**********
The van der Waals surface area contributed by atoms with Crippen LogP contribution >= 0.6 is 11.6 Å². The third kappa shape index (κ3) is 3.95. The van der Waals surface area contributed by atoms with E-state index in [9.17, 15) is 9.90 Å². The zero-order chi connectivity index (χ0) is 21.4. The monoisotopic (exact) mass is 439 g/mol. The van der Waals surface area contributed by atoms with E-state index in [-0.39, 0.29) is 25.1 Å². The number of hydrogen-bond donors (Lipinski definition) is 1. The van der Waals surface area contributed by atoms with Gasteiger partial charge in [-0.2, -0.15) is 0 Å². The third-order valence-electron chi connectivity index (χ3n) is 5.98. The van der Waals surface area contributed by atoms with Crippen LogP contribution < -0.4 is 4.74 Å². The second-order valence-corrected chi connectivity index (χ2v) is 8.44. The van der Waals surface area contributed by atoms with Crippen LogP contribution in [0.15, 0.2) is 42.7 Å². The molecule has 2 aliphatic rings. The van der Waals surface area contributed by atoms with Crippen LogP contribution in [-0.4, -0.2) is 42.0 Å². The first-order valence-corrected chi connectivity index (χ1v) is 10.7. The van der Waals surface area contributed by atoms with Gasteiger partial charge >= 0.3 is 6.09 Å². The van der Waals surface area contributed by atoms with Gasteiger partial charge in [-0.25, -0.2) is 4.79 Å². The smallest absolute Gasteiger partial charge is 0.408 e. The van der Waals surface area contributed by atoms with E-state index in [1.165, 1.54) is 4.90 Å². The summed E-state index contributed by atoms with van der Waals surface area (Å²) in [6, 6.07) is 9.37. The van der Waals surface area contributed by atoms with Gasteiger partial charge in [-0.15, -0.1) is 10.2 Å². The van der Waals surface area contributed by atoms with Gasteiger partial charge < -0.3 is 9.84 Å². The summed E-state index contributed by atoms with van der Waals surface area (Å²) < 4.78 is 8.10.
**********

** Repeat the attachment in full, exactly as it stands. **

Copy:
The van der Waals surface area contributed by atoms with Crippen LogP contribution >= 0.6 is 11.6 Å². The third kappa shape index (κ3) is 3.95. The van der Waals surface area contributed by atoms with E-state index in [9.17, 15) is 9.90 Å². The zero-order chi connectivity index (χ0) is 21.4. The monoisotopic (exact) mass is 439 g/mol. The van der Waals surface area contributed by atoms with E-state index in [-0.39, 0.29) is 25.1 Å². The number of hydrogen-bond donors (Lipinski definition) is 1. The van der Waals surface area contributed by atoms with Gasteiger partial charge in [-0.2, -0.15) is 0 Å². The third-order valence-electron chi connectivity index (χ3n) is 5.98. The van der Waals surface area contributed by atoms with Crippen LogP contribution < -0.4 is 4.74 Å². The second-order valence-corrected chi connectivity index (χ2v) is 8.44. The van der Waals surface area contributed by atoms with Crippen LogP contribution in [0.15, 0.2) is 42.7 Å². The molecule has 2 aliphatic rings. The van der Waals surface area contributed by atoms with Crippen LogP contribution in [-0.4, -0.2) is 42.0 Å². The first-order valence-corrected chi connectivity index (χ1v) is 10.7. The van der Waals surface area contributed by atoms with Gasteiger partial charge >= 0.3 is 6.09 Å². The van der Waals surface area contributed by atoms with Gasteiger partial charge in [-0.25, -0.2) is 4.79 Å². The smallest absolute Gasteiger partial charge is 0.408 e. The van der Waals surface area contributed by atoms with E-state index in [1.165, 1.54) is 4.90 Å². The summed E-state index contributed by atoms with van der Waals surface area (Å²) in [6, 6.07) is 9.37. The van der Waals surface area contributed by atoms with Gasteiger partial charge in [-0.15, -0.1) is 10.2 Å². The van der Waals surface area contributed by atoms with Gasteiger partial charge < -0.3 is 9.84 Å². The summed E-state index contributed by atoms with van der Waals surface area (Å²) < 4.78 is 8.10.